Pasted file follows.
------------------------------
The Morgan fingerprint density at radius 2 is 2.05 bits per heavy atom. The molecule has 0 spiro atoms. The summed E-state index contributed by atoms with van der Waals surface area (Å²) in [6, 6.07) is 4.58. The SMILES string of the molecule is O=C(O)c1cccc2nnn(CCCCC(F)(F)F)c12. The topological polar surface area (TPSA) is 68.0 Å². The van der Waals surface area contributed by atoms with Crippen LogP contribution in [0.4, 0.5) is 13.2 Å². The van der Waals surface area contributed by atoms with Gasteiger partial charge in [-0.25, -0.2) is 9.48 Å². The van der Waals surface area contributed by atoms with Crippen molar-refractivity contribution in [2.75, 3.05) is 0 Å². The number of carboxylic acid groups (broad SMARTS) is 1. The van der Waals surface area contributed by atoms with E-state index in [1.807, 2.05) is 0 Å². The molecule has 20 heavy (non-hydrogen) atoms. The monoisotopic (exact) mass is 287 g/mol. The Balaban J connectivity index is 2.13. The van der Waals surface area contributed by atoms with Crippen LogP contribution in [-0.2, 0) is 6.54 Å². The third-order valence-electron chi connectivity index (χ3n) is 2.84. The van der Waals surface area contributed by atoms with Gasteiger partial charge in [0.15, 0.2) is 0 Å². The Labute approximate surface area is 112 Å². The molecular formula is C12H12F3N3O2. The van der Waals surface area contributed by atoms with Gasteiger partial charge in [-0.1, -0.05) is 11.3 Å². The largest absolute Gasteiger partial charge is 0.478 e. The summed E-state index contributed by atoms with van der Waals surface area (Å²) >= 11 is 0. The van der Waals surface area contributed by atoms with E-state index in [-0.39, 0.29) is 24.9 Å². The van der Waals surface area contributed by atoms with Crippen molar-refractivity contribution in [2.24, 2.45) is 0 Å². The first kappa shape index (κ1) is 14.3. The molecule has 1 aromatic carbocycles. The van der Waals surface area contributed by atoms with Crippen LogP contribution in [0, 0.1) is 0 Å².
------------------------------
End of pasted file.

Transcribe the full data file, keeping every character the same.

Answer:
The Morgan fingerprint density at radius 2 is 2.05 bits per heavy atom. The molecule has 0 spiro atoms. The summed E-state index contributed by atoms with van der Waals surface area (Å²) in [6, 6.07) is 4.58. The SMILES string of the molecule is O=C(O)c1cccc2nnn(CCCCC(F)(F)F)c12. The topological polar surface area (TPSA) is 68.0 Å². The van der Waals surface area contributed by atoms with Crippen LogP contribution in [0.4, 0.5) is 13.2 Å². The van der Waals surface area contributed by atoms with Gasteiger partial charge in [-0.25, -0.2) is 9.48 Å². The van der Waals surface area contributed by atoms with Crippen molar-refractivity contribution in [2.75, 3.05) is 0 Å². The number of carboxylic acid groups (broad SMARTS) is 1. The van der Waals surface area contributed by atoms with E-state index in [1.807, 2.05) is 0 Å². The molecule has 20 heavy (non-hydrogen) atoms. The monoisotopic (exact) mass is 287 g/mol. The Balaban J connectivity index is 2.13. The van der Waals surface area contributed by atoms with Crippen LogP contribution in [-0.2, 0) is 6.54 Å². The third-order valence-electron chi connectivity index (χ3n) is 2.84. The van der Waals surface area contributed by atoms with Gasteiger partial charge in [0.15, 0.2) is 0 Å². The Labute approximate surface area is 112 Å². The molecular formula is C12H12F3N3O2. The van der Waals surface area contributed by atoms with Gasteiger partial charge in [-0.1, -0.05) is 11.3 Å². The largest absolute Gasteiger partial charge is 0.478 e. The summed E-state index contributed by atoms with van der Waals surface area (Å²) >= 11 is 0. The van der Waals surface area contributed by atoms with E-state index in [-0.39, 0.29) is 24.9 Å². The van der Waals surface area contributed by atoms with Crippen molar-refractivity contribution in [2.24, 2.45) is 0 Å². The first kappa shape index (κ1) is 14.3. The molecule has 1 aromatic carbocycles. The van der Waals surface area contributed by atoms with Crippen LogP contribution in [0, 0.1) is 0 Å².